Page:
This week Zrinhelt discusses the importance the role plants and animals have in maintaining soil’s quality in today’s world. Patrick Davies Photo

RANCH MUSINGS: As we prepare for planting

This year we say how much garden can we handle with just ourselves and some family help

As we prepare for garden planting we always debate how much tillage should we do. How much compost should we add? Will we mulch this year? When will the soil temperature be high enough to cover the soil to suppress weeds? Is it time for another soil test?

This year we say how much garden can we handle with just ourselves and some family help.

We hope that we can “exchange labour” with grandchildren that are learning to work and run a small enterprise of 11 pigs.

Since we look after the project they have taken on (raising pigs) during the school week, then they need to help on weekends when they have the time.

Spring is such a lovely time to turn our minds to growing food because we just keep getting more and more beautiful sunlight which powers spring flourishing.

READ MORE: Rome wasn’t built in a day and neither is a ranch

This spring was slow. My measure of spring starting is when the wild clematis poke their purple flowers out of some wild hazelnut bush sometimes climbing 15 feet up the bush in search of lasting light.

Only now are these beauties showing their colour.

I also look for a flush of small clover plants, some wild and some planted, that indicate the available moisture and amount of stored sugar in their roots energizing the plant in its attempt to spread their leaves open to collect the solar energy offered free to us all.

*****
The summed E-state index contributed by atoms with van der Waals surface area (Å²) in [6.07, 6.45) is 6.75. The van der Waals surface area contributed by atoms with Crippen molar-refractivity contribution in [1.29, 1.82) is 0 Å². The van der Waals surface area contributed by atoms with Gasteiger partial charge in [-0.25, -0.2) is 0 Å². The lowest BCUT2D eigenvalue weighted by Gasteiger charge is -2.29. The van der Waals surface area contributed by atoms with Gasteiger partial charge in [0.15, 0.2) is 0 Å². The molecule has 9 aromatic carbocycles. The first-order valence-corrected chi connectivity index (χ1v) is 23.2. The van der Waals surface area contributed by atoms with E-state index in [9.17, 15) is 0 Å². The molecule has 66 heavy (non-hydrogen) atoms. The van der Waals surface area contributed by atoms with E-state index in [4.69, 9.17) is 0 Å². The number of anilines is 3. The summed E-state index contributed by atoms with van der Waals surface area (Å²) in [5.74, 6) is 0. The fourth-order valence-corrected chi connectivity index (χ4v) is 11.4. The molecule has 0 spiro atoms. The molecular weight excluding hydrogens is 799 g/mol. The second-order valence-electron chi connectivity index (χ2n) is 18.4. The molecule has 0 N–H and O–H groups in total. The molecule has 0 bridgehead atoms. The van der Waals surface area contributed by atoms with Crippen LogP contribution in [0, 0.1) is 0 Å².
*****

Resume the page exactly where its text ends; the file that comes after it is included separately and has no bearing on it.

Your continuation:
And I ask the question to add to those above, are we allowing these plants working for us (or for all of creation, if you will) to add more carbon than we are using up and outing into the atmosphere, allowing the soil to conserve it?

This is a big question and we need to have a measure of it all.

It is all the other nutrients that we need to measure just in case some are in short supply. Nutrient dense food from nutrient dense soil is the watchword of food production in this era.

I dwell on this topic because of the economics and the ecology of feeding ourselves and the rest of the world doing the same.

The exciting interest in soil health as a precursor to human health is generating a lot of interest these days.

Agriculture historians have looked at the sustainability of Chinese and Japanese soils over 40 centuries. A preeminent American soil scientist in the early 1900s — King- wrote that the key to feeding so many people involved applying night soil (humanure) to gardens and fields mostly after diligent composting.

I make this point to say that often our own wastes can be recycled healthfully if done right.

And, there is a role for livestock in the fertility cycle, even if one chooses not to eat meat or products from livestock (milk).

READ MORE: Two places to store water as protection against changing climate